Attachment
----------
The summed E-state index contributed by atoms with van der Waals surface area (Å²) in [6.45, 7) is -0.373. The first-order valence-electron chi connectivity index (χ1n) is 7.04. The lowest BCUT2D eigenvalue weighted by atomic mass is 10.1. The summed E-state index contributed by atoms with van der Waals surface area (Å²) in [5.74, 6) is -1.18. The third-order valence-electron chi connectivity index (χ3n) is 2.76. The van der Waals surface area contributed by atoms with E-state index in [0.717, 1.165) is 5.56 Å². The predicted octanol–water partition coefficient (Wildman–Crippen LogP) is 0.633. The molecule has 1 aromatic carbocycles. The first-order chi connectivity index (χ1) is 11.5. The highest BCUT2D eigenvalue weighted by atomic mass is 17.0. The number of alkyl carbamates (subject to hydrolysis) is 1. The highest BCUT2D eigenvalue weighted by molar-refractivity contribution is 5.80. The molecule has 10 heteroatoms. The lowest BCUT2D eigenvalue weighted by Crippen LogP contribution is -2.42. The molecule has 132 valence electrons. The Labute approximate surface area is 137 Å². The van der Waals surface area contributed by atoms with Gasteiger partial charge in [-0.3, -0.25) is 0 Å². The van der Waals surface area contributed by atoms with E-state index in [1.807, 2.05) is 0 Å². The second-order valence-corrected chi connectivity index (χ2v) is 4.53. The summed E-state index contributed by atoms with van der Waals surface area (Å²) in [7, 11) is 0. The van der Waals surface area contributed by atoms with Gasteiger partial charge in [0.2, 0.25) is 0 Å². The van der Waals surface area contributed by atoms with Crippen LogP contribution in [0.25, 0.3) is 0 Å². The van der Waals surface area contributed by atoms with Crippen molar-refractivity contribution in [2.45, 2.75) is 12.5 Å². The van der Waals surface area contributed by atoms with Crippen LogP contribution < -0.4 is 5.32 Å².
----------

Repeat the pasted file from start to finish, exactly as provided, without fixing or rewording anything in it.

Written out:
The summed E-state index contributed by atoms with van der Waals surface area (Å²) in [6.45, 7) is -0.373. The first-order valence-electron chi connectivity index (χ1n) is 7.04. The lowest BCUT2D eigenvalue weighted by atomic mass is 10.1. The summed E-state index contributed by atoms with van der Waals surface area (Å²) in [5.74, 6) is -1.18. The third-order valence-electron chi connectivity index (χ3n) is 2.76. The van der Waals surface area contributed by atoms with E-state index in [0.717, 1.165) is 5.56 Å². The predicted octanol–water partition coefficient (Wildman–Crippen LogP) is 0.633. The molecule has 1 aromatic carbocycles. The first-order chi connectivity index (χ1) is 11.5. The highest BCUT2D eigenvalue weighted by atomic mass is 17.0. The number of alkyl carbamates (subject to hydrolysis) is 1. The highest BCUT2D eigenvalue weighted by molar-refractivity contribution is 5.80. The molecule has 10 heteroatoms. The lowest BCUT2D eigenvalue weighted by Crippen LogP contribution is -2.42. The molecule has 132 valence electrons. The Labute approximate surface area is 137 Å². The van der Waals surface area contributed by atoms with Gasteiger partial charge in [-0.3, -0.25) is 0 Å². The van der Waals surface area contributed by atoms with E-state index in [1.807, 2.05) is 0 Å². The second-order valence-corrected chi connectivity index (χ2v) is 4.53. The summed E-state index contributed by atoms with van der Waals surface area (Å²) in [7, 11) is 0. The van der Waals surface area contributed by atoms with Gasteiger partial charge in [0.2, 0.25) is 0 Å². The van der Waals surface area contributed by atoms with Crippen LogP contribution in [0.25, 0.3) is 0 Å². The van der Waals surface area contributed by atoms with Crippen molar-refractivity contribution in [2.45, 2.75) is 12.5 Å². The van der Waals surface area contributed by atoms with Crippen LogP contribution < -0.4 is 5.32 Å².